The Windows console may seem old-fashioned, difficult to use or unnecessary in an age where graphical interfaces completely dominate interaction with operating systems and applications. However, is still very useful for system administrators or power users to perform tasks more flexibly and quickly, sometimes where the graphical interface is blocked, to manage certain components or to access certain information that is not available in any other way.
The Windows console is a tool equivalent to the Linux Terminal or the corresponding macOS console. And despite the novelties of the graphical interface of new systems such as Windows 11, Microsoft has not forgotten about it. On the contrary, it has reinforced it with the launch of Windows Terminal, a tool developed independently of Windows, free and released as open source.
Microsoft intends to turn Terminal into the ultimate Windows consolebut it coexists with the other two applications installed by default in Windows, the command prompt (Command prompt â CMD) and the more advanced version for system administrators, PowerShell. They can be accessed in different ways. The simplest:
- Command prompttype ‘CMD’ in the Windows search engine. You can select to run it in user mode (limited) and also in administrator mode with access to the whole computer.
- PowerShell: Type ‘PowerShell’ in the Windows search engine.
- Windows Terminal: Download the application from its GitHub page. From Terminal, you can use both CMD and PowerShell in separate tabs. And in Windows 11, you can select it as the default command line application.
20 Windows console commands
Whether you use a console application or another, they are executed in text mode. The interface will remind you of a system like MS-DOS and is not as intuitive as a graphical interface, although it can be customized in design, colors or fonts, especially the new Windows Terminal that we recommend you try.
Its operation itself is simple type the command (and its modifiers, if any) and these applications will act as interpreters for its execution. There are many commands that we can use for a wide variety of tasks. Here are some of the most important ones:
Help. A good way to start is with the âhelpâ command which will show a list of all available commands. âHelp + command nameâ will show information about a specific command while âcommand name + /?â will show all modifiers and possibilities of the command.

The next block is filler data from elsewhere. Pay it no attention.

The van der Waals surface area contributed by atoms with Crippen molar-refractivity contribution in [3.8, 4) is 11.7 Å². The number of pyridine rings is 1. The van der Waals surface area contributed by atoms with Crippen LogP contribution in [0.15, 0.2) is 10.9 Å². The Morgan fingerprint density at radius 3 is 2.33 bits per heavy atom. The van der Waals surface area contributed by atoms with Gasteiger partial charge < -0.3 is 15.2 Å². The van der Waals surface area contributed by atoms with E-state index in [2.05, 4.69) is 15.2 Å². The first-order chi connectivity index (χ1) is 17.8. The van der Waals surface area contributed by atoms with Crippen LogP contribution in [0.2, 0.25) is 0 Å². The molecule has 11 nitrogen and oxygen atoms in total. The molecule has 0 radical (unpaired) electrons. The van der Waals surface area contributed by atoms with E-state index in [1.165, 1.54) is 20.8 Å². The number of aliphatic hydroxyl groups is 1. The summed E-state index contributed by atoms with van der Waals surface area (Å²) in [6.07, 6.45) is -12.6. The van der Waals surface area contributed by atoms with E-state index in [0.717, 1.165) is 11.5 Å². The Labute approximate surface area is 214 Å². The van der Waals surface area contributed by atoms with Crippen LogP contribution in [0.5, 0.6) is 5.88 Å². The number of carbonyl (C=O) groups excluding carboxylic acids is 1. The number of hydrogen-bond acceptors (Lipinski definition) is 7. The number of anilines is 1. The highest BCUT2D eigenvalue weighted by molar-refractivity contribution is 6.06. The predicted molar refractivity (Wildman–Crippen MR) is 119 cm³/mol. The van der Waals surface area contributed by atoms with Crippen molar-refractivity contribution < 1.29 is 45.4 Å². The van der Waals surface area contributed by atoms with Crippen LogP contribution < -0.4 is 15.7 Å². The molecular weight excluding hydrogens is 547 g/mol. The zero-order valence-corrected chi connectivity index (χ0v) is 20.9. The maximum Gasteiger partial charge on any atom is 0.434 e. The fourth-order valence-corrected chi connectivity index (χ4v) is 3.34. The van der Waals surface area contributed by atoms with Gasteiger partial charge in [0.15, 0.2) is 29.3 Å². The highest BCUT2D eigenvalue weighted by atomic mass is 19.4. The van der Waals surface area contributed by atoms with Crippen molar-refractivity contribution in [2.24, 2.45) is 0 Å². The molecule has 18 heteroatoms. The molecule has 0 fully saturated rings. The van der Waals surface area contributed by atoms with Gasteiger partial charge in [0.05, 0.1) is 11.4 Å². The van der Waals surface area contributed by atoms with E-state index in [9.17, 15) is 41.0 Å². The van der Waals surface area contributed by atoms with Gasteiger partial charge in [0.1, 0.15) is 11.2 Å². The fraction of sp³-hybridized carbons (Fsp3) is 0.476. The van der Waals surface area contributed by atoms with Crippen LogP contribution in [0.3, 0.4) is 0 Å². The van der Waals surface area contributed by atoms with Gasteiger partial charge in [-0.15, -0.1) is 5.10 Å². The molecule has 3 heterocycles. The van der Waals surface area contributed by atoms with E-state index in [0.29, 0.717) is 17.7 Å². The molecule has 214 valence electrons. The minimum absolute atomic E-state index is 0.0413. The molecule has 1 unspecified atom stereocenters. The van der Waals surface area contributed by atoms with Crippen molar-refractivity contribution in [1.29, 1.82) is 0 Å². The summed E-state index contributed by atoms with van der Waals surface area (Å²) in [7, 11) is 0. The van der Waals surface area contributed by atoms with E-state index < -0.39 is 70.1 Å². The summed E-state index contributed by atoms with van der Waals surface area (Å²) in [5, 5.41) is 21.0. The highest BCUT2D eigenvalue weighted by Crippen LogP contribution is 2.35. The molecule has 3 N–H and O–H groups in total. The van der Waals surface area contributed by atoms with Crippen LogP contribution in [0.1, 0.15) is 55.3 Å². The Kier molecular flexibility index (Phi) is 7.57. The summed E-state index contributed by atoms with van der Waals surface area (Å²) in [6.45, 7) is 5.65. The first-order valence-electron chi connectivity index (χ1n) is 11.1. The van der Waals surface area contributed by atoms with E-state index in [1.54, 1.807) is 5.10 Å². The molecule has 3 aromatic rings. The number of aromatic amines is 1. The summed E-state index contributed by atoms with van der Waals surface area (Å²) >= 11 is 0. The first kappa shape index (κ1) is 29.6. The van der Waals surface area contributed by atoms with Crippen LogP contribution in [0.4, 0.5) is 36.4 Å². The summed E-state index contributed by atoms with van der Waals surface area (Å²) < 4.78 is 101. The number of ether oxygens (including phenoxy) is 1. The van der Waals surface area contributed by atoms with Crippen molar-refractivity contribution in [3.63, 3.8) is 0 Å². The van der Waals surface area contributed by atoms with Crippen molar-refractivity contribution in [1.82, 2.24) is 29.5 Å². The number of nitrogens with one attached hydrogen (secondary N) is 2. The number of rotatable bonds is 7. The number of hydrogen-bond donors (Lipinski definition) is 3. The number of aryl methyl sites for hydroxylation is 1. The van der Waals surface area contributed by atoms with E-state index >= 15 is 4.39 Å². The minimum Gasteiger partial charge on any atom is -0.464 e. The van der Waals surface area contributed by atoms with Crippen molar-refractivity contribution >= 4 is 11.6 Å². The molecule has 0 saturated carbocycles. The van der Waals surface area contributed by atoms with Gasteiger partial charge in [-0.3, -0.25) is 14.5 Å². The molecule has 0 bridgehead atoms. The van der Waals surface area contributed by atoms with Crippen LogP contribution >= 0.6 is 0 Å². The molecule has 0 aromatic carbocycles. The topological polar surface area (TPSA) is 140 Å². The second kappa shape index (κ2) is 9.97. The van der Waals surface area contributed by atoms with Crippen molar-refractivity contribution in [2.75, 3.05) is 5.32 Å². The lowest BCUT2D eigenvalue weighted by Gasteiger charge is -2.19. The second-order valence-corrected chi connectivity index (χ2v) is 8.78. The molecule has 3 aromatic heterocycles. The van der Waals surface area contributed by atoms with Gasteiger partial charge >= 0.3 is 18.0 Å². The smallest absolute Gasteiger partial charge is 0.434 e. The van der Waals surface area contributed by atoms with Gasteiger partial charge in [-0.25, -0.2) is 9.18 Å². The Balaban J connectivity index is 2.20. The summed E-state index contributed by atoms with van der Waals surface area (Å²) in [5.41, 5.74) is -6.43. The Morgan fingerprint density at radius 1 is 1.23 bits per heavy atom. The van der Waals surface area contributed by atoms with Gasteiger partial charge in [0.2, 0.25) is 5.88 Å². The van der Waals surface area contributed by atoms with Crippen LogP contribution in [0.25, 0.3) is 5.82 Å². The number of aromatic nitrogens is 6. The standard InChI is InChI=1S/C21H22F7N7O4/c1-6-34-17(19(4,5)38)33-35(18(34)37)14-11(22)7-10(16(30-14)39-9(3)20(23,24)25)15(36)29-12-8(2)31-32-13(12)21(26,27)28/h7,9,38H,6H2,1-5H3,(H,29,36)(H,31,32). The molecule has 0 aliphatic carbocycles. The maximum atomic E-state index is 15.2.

Systeminfo. Another general one displays information about the operating system configuration of a local or remote computer, including service pack levels. It reports the installed processor, the used and available physical and virtual RAM, the BIOS, the motherboard manufacturer, as well as the operating system version used and all installed updates.
Assoc. Most Windows files are associated with a specific program assigned to open the file by default. This command displays or modifies the file extension associations.
Chkdsk. Checks the status of a hard disk/partition/volume and displays a status report. Fixes disk errors or finds damaged sectors and recovers information.
CMD. Starts a new instance of the Windows command interpreter.
Dir and Del. Displays the list of files and subdirectories in a folder. Deletes one or more files, useful with those unruly files that cannot be deleted from the graphical interface.
Driverquery. Device drivers are among the most important software installed on the PC. Their removal or improper installation is a constant source of problems. This command lists all the ones you have on the machine, their name, driver type, link date or directory where they are installed.
Diskpart. A super utility for managing storage drives, whether internal or external, and with the ability to manage disks, partitions, volumes or virtual hard disks.
Format. Formats an internal or external disk for use in Windows.
Powercfg. Powerful command for the energy management of the equipment. Energy saving, sleep or hibernation states. Creates a detailed report of the power consumption on a PC that allows to know a failure for this reason. Windows 8 has added a modifier that provides a detailed analysis of a laptop’s battery usage, capacity, state of charge or recharge cycles.
Shutdown. Shutdown, restart or hibernate the local computer. It has a lot of modifiers to time schedule a shutdown or restart, a logout as well as force shutdown of applications. It is also used to document an unexpected system shutdown.
Sfc. Examines the integrity of all protected system files and replaces incorrect versions with the correct Microsoft versions. The command checks for damaged or missing files, replacing them automatically using cached copies of the system.
Ipconfigthis is one of the most useful networking commands. It reports the current TCP/IP network configuration values and updates the DHCP protocol and Domain Name System (DNS) settings.
Pingtests the communication status of the local host with one or more remote computers on an IP network. By sending ICMP packets, it diagnoses the status, speed and quality of a given network.
Tracertit allows to know the packets coming from a host (network point). It also provides a statistic of the RTT or network latency of these packets, offering an estimate of the distance between the ends of the communication.
Pathpingcombines the utility of ping and tracert. It is more informative, so it takes longer to run. After sending packets to a given destination, it analyzes the route taken and calculates packet loss and provides details between two hosts.